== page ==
In late December we reported on a lawsuit filed by the Center for Biological Diversity (“Center”) that alleges the U.S. Bureau of Reclamation (“BOR”) is violating the Endangered Species Act (“ESA”) through its operation and maintenance of the Crane Prairie and Wickiup dams and reservoirs in the Upper Deschutes River Basin. On January 11, 2016, WaterWatch of Oregon (“WaterWatch”) filed a similar lawsuit in the same federal district court in Eugene.

WaterWatch alleges that the BOR’s operation and management of the Crane Prairie, Wickiup, and (additionally) Crescent Lake dams are causing harm to the spotted frogs in those areas. As in the Center's lawsuit, WaterWatch asserts that the harm is caused by the BOR altering the natural flows of the rivers and creeks that results in artificial flow levels throughout the year. WaterWatch writes that

[t]he altered flows harm spotted frogs by inundating habitat and spawning areas and by dewatering habitat and spawning areas at times and at flow levels that are harmful to various frog life stages, leaving eggs and juveniles stranded in too much or too little water and/or desiccated, and leaving adult and juveniles exposed to winter freezing.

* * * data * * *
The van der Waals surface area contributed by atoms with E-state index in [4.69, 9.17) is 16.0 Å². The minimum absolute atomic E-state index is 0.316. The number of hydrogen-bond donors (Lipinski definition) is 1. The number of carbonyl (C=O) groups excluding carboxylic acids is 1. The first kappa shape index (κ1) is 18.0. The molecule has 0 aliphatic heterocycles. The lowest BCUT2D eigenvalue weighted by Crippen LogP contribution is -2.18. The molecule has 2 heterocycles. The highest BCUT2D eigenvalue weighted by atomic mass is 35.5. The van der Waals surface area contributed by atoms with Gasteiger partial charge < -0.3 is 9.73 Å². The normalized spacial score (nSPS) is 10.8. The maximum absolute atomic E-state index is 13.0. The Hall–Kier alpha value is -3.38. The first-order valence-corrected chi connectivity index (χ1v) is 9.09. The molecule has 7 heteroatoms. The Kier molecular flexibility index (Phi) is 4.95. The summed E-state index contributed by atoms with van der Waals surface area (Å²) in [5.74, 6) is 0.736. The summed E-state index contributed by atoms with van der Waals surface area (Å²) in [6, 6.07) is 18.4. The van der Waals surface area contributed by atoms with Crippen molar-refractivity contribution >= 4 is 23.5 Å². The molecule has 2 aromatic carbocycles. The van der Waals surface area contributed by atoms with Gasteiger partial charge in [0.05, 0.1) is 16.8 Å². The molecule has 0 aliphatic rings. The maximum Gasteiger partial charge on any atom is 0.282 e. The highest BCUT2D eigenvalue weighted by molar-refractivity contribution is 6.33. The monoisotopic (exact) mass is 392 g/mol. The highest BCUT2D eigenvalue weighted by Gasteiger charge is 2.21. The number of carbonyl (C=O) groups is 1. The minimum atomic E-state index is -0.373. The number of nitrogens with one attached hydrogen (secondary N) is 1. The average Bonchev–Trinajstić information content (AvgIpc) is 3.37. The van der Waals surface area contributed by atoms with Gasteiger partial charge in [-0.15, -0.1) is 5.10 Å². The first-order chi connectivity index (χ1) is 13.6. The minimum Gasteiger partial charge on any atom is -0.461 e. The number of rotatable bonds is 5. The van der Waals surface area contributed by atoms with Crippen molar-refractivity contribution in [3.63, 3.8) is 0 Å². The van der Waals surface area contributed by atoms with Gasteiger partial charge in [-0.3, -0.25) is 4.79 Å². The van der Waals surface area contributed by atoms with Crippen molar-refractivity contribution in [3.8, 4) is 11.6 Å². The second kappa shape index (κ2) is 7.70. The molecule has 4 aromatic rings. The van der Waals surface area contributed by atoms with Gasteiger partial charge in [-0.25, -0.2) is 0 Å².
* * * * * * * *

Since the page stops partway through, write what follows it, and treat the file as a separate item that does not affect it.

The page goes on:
In addition to suing the BOR, WaterWatch brought in as defendants the Central Oregon Irrigation District, the North Unit Irrigation District, and the Tumalo Irrigation District. As in the Center’s lawsuit, WaterWatch argues that the BOR and the other defendants (as owners and/or operators of the dams in question) are violating the ESA by unlawfully “taking” the spotted frog because of the harm caused by their operation and management of the dams. WaterWatch also alleges that the BOR failed to complete the required consultation with the U.S. Fish and Wildlife Service when the spotted frog was listed as an endangered species in 2014.

Given the similarity of these lawsuits, it is likely the federal district court in Eugene will consolidate them and address all the issues in one fell swoop. The WaterWatch lawsuit also caused us to chuckle by reminding us that environmental groups are just as susceptible to silos and not talking to each other as federal agencies are. Frogs, water, and ESA – take two!